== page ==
Continuing our series on the landscape of breastfeeding in the US, we’re shifting our focus Eastward to Pittsburgh, Pennsylvania. We’ll quickly assess the challenges that exist, then highlight a lactation support group that is working to close gaps and reach families in innovative ways.
While it’s true that no other area is consistently underperforming as significantly as the South when compared to the CDC’s Breastfeeding Score Card, there is room for improvement in every direction. At a glance, the US Eastern seaboard is packed with major metropolitan cities with large hospitals and no shortage of outpatient lactation support. Once you zoom in a bit inland or into more urban or rural areas, a different story begins to emerge. Many of the same challenges we encountered in the South exist in the East, including lack of access to support, lack of breastfeeding education among parents, and lack of breastfeeding supportive healthcare providers. Adding other factors such as demographics only compounds the issues.
For example, states in the Appalachian Region are woefully underperforming compared to their neighbors. Why? We know that socioeconomic levels directly impact quality of care. Breastfeeding disparities are, therefore, not surprisingly lower in areas that are economically depressed. We also know that race is a further compounding factor that drives breastfeeding disparities. Using almost any breastfeeding metric in the US, White mothers outperform their Latinx and Black counterparts. This is even truer in communities that are segregated, which often translates into differing levels and quality of care for those mothers in underserved groups. Black mothers lag the general US population, white mothers, and Latinx mothers, no matter how you slice the data. This creates a dire situation in cities with large Black populations where ill newborns could be greatly helped by the benefit of mother’s milk, and Black mothers could also be helped by the benefits of breastfeeding. For more on this, see our previous installments in this series.
Having relatable, culturally competent support is a major key to closing the disparity gaps in areas where breastfeeding is not the norm. What does success look like in a major eastern city? Is anyone reaching the families who are doubly hit with economics and race?
Yes. We had the opportunity to speak with Ngozi Walker-Tibbs, co-founder of the Pittsburgh Black Breastfeeding Circle (PBBC) which provides a safe space for encouragement, community and breastfeeding support. In our discussion, she illuminated the breastfeeding support needs in Pittsburgh, and detailed her journey to craft a suitable solution.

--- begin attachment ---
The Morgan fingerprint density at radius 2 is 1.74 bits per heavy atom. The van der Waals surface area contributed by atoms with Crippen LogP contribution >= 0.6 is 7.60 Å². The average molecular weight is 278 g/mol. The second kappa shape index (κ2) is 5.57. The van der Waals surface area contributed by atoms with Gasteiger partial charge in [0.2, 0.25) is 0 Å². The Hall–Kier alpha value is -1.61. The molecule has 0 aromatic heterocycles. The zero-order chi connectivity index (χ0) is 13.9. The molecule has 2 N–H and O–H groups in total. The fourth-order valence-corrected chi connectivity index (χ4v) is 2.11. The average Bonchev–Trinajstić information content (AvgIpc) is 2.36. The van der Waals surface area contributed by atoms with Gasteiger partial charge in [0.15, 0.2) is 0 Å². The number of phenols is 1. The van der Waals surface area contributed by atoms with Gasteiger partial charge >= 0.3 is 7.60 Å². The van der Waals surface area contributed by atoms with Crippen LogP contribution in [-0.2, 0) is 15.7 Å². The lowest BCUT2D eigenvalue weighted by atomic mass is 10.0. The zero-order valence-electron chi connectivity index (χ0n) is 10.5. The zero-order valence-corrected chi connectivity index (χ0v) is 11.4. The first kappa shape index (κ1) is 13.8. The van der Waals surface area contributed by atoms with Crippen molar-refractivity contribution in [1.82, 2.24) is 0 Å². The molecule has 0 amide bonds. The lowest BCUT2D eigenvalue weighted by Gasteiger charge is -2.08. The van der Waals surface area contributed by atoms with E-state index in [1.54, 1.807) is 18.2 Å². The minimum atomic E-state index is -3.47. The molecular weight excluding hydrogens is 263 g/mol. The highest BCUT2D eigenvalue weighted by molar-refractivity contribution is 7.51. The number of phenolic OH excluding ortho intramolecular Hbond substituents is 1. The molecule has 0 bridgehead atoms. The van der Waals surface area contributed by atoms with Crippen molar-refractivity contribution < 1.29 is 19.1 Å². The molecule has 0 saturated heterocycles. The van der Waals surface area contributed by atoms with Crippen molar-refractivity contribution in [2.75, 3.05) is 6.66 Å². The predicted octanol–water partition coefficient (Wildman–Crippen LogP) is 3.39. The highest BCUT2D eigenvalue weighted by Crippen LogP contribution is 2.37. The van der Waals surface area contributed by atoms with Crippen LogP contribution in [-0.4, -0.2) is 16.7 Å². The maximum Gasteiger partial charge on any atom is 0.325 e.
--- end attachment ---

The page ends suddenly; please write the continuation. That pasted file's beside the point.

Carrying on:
Can you tell us a bit about how PBBC was started?
The PBBC began in August 2014 during Black Breastfeeding Week. I had just finished graduate school in May of that year and this vision had been on my heart for many years but I wasn't sure where to start. I was overwhelmed with ideas and vision but lacked insight into how to make it work. As one of only 2 black LC's in the entire city; I was well aware of the lower rates of breastfeeding amongst women of color. I wanted to make a difference. A sister who is an activist in the community approached me and asked me to speak for the BBW 2014. I spoke from my heart as to why breastfeeding matters to us and how we can support each other as a community. After this event, the organizers and I discussed how to keep this momentum going. We had no money but wanted to feed the families. For the most part, we went into our pockets and found a spot, purchased food, and had our meetings. We are so grateful for some food donations that we received early on. We began to meet 1x per month at local libraries and women began to come. We discussed lots of topics including how to practice skin to skin after delivery, avoiding and resolving nipple pain, working and pumping, nursing toddlers and many more. We got our first grant in 2015.
How has PBBC grown or evolved since it first began?
We now meet two times per month and we are bursting at the seams! We have discussed meeting 3x per month and looking for a larger venue. Its a beautiful challenge to have.
How is the Pittsburgh community better off due to PBBC’s presence?
We have been featured twice this year in our local newspapers and the community is responding so positively. Physicians, Midwives, Nurses, LC's and other providers are recommending our circle to mothers in the community. They understand that we are an evidence based organization and mothers are learning about breastfeeding, parenting and bonding with their babies. Mothers in the circle have said they would have stopped nursing if it were not for the support of the PBBC. We know we are making a difference; one mother and baby at a time.
Can something like PBBC be duplicated elsewhere? How?
A black breastfeeding circle can be duplicated anywhere where there is an established need. First, the potential organizer should find what groups are already in operation in town, who do they reach, are there underserved communities? Find providers who are willing to partner with you to make a difference. Be prepared to share data and research. Find a spot, look for other likeminded organizations, talk with them, seek donations for food and space, develop and agenda based on the health needs of the community.
Wherever there are breastfeeding disparities, local activists and parents are rising up to meet the need. Solutions come in various forms, from cafes to library meet ups to online support. We’ll highlight other such groups as this series continues in the coming months.
Meanwhile, PBBC is growing by leaps and bounds, and even supports their group mothers via Facebook in a closed support group that has blossomed to over 300 members. For more information about PBBC, Ngozi can be reached at 412-638-1580.